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Adult learning Theories Term Paper Sample

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Adult learning Theories


In the past, scholars have written several books that cover aspect of adult learning. It is believed that adults learn in a different fashion, in comparison to children or young learners. As discussed by Wertsch (1985), learning is a process of constructing new knowledge and these new ideas are added to what an individual already knows. The development of the curriculum used for learning is essential because it provides an avenue in which individuals can share knowledge. As documented by Jaques (2003), adults learn differently in comparison to children. In his assessment of adult learning, Knowles (1980) introduced the term andragogy, which was used in differentiating adult learning from pedagogy. With time, it is has evident the principles that guide andragogy could be of great essence to children’s learning. Some scholars have supported the idea of lifelong learning, which stretches into adulthood. This paper analyses the assumptions regarding adult learning, and goes further to examine adult learning theories, outlining the relevance of these theories in adult learning in higher education.

Assumptions concerning adult learning

As part of the efforts in understanding the learning process in adults, as well as how these people foresee their goal orientation, it would be require evaluating Knowles (1980) publication. The author suggests four assumptions relating to adult’s learning behaviors. In his view, every individual has the capability to conceptualize an idea, through personal reflection (Knowles et al., 2005). This is commonly referred to as self-concept. It is inferred that the self-concept is the reason an individual adult changes from being a dependant on other person to being independent (Knowles, 1989). As such, an adult is capable of making decisions on their own, which have a great influence on their lives. It is argued that these changes come with maturity. The more an individual grows, the more they are mature in reasoning and learning to control their lives. However, maturity is known to vary from one individual to another (Loyens, Magda & Rikers, 2008). Sometimes individuals within the same age cannot reason in a similar manner, when faced with the same situation. In this sense, teachers have a responsibility of guiding adult learners and need to be actively involved in nurturing adult learners to be responsible (Jaques, 2003). In higher education, teachers are expected to mould matured and emotionally balanced adults, who will work effectively under self-direction. Teachers expect that adult learners should be independent, and these teachers play pivotal role in ensuring that adult learners are independent. As an individual grows and matures, he or she accumulates vast experiences. These experiences are a valuable resource in learning. In the case of adult learning, teachers need to acknowledge the experiences of these adults and capitalize on this experience in teaching these adults (Merriam et al., 2007). It is worth noting these experiences could be useful in resolving issues related to their lives and ensuring that a workable solution is reached. Indeed, experience is a great resource to a leaner and it has a great potential in giving the learner the confidence, empower an adult learning to more articulate, assertive, and communicative.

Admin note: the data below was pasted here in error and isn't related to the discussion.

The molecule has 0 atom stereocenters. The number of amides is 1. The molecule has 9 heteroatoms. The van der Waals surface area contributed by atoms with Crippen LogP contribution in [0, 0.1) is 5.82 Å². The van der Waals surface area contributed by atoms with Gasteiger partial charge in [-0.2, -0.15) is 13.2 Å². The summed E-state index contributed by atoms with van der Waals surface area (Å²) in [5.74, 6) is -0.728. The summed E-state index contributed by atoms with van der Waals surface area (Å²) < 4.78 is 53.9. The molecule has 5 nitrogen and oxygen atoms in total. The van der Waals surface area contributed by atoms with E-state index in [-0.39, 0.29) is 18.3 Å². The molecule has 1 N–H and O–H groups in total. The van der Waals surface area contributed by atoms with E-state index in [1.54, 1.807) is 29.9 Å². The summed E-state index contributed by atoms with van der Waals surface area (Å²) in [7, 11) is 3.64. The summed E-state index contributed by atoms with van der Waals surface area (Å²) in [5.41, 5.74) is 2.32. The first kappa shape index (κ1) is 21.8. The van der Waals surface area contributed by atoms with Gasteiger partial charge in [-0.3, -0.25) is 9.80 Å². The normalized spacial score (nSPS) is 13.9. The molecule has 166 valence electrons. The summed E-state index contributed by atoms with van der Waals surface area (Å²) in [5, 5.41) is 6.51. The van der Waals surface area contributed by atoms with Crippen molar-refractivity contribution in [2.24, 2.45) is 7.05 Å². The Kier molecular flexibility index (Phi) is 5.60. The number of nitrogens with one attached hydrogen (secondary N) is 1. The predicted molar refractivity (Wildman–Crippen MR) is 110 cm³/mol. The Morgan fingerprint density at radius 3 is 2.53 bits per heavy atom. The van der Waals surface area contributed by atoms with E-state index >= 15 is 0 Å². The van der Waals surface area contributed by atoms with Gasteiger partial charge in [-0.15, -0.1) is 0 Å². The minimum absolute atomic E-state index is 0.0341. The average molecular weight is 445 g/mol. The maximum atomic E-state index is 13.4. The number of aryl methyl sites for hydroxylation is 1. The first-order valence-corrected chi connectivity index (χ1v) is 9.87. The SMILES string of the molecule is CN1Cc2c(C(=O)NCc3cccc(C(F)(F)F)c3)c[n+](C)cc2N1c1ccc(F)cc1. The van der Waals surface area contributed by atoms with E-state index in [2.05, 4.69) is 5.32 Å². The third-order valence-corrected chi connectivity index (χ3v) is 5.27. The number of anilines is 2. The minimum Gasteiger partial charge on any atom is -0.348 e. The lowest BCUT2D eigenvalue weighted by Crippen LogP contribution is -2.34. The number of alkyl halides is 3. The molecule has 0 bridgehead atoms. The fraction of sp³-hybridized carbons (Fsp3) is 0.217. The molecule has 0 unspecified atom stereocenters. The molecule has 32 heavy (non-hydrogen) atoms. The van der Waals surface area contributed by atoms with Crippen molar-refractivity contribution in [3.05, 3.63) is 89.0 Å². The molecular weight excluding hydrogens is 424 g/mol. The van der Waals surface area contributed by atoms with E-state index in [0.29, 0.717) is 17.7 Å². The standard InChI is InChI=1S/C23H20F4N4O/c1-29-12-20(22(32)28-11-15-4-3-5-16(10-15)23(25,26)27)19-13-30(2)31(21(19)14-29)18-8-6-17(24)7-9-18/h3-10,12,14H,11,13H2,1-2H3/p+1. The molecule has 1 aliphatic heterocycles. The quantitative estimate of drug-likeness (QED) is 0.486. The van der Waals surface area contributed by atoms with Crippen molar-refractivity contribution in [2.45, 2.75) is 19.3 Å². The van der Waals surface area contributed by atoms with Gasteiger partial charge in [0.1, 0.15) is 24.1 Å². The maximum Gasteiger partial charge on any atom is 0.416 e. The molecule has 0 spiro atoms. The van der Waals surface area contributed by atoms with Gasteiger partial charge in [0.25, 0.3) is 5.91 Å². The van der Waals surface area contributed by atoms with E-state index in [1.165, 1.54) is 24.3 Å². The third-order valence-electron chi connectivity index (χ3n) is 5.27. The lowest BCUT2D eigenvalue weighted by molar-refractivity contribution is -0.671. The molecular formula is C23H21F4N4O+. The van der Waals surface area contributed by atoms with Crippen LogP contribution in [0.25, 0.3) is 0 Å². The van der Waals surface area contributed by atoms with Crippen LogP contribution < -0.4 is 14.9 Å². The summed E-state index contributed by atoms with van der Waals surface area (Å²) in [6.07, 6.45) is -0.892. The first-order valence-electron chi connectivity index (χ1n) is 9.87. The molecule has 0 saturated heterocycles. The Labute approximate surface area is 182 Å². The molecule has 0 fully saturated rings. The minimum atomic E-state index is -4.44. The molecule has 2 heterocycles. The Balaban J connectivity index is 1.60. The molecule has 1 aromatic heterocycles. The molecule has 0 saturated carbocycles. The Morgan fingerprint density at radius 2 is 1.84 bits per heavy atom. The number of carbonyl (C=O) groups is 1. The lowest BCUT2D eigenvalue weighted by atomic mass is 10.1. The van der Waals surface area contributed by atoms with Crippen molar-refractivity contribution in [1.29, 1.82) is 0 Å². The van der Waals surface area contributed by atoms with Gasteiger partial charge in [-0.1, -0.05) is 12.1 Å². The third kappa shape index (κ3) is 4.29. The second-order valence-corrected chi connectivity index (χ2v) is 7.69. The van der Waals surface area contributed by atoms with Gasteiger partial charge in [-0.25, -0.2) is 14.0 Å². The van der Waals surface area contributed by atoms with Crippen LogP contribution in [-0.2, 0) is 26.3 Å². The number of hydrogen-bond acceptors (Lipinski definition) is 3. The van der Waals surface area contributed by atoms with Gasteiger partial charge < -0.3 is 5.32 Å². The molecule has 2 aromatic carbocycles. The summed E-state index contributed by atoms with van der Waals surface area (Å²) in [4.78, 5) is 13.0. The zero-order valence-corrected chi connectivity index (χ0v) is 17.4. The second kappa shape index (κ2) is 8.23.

As opined by Knowles, Holton and Swanson (2005), adult learners are more willing to gain knowledge, if these learners are exposed to a learning environment that focuses on solving real life problems. In this respect, the learning experience is enhanced when learning is centered on personal development goals. On this account, adult educators or facilitators should factor in problem-solving techniques and focus on self-discovery techniques, through assessing of their needs. It is established that adult learners learn better and faster, when the learning is modified to help them solve their real life problems. In fact, learners should be more concerned with their current developmental needs. In this sense, the place of learning and the time for the learning is equally important when adults are learning. In fact, the assumptions developed among adult learners are fundamental in helping educator to design a learning environment that is favorable for all the learners (Merriam et al., 2007). When education facilitators in an adult learning environment understand the underlying factors in learning, they work on creating a learning environment that helps learners to be self-directed learning individuals (Loyens, Magda & Rikers, 2008). Indeed, self-directed adult learners, in most cases, are active learners in the learning process. This is attributed to the fact that adult learners have the ability to diagnose their desires and needs. It is believed that the processing and enhancing of a strong self-image among learners is important in building a strong self-esteem in adult learners (Merriam, Caffarella & Baumgartner, 2007). As such, adult learners are in a position to develop a personal ownership of the learning program (Loyens, Magda & Rikers, 2008). Indeed, these factors should happen from the beginning to the end. Education facilitators are directly involved in planning the learning environment, which will motivate adult learners to be committed in learning.